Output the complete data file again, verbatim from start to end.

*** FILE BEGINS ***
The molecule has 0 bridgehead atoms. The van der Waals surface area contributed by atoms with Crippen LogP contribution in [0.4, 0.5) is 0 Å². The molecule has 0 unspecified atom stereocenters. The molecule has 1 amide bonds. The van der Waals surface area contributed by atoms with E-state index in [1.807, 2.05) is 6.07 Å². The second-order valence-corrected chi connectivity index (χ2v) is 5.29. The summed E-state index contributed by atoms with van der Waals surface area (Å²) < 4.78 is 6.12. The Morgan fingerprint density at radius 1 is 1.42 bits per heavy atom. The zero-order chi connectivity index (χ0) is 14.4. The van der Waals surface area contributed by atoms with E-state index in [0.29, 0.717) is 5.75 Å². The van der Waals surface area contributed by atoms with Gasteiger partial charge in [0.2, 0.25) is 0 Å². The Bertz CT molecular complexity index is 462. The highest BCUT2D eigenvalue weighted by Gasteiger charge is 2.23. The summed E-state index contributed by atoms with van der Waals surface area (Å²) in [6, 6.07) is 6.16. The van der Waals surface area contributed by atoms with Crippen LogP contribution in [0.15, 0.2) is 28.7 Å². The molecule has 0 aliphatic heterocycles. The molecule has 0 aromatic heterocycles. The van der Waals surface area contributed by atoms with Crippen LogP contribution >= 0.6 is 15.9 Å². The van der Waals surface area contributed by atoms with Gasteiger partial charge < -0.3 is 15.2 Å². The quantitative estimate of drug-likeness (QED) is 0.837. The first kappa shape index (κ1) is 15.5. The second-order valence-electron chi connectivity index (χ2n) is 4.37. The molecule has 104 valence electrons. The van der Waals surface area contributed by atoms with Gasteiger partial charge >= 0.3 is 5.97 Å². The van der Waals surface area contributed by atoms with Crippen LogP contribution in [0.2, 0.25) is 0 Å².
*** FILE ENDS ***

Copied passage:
The molecule has 0 bridgehead atoms. The van der Waals surface area contributed by atoms with Crippen LogP contribution in [0.4, 0.5) is 0 Å². The molecule has 0 unspecified atom stereocenters. The molecule has 1 amide bonds. The van der Waals surface area contributed by atoms with E-state index in [1.807, 2.05) is 6.07 Å². The second-order valence-corrected chi connectivity index (χ2v) is 5.29. The summed E-state index contributed by atoms with van der Waals surface area (Å²) < 4.78 is 6.12. The Morgan fingerprint density at radius 1 is 1.42 bits per heavy atom. The zero-order chi connectivity index (χ0) is 14.4. The van der Waals surface area contributed by atoms with E-state index in [0.29, 0.717) is 5.75 Å². The van der Waals surface area contributed by atoms with Gasteiger partial charge in [0.2, 0.25) is 0 Å². The Bertz CT molecular complexity index is 462. The highest BCUT2D eigenvalue weighted by Gasteiger charge is 2.23. The summed E-state index contributed by atoms with van der Waals surface area (Å²) in [6, 6.07) is 6.16. The van der Waals surface area contributed by atoms with Crippen LogP contribution in [0.15, 0.2) is 28.7 Å². The molecule has 0 aliphatic heterocycles. The molecule has 0 aromatic heterocycles. The van der Waals surface area contributed by atoms with Crippen LogP contribution >= 0.6 is 15.9 Å². The van der Waals surface area contributed by atoms with Gasteiger partial charge < -0.3 is 15.2 Å². The quantitative estimate of drug-likeness (QED) is 0.837. The first kappa shape index (κ1) is 15.5. The second-order valence-electron chi connectivity index (χ2n) is 4.37. The molecule has 104 valence electrons. The van der Waals surface area contributed by atoms with Gasteiger partial charge >= 0.3 is 5.97 Å². The van der Waals surface area contributed by atoms with Crippen LogP contribution in [0.2, 0.25) is 0 Å².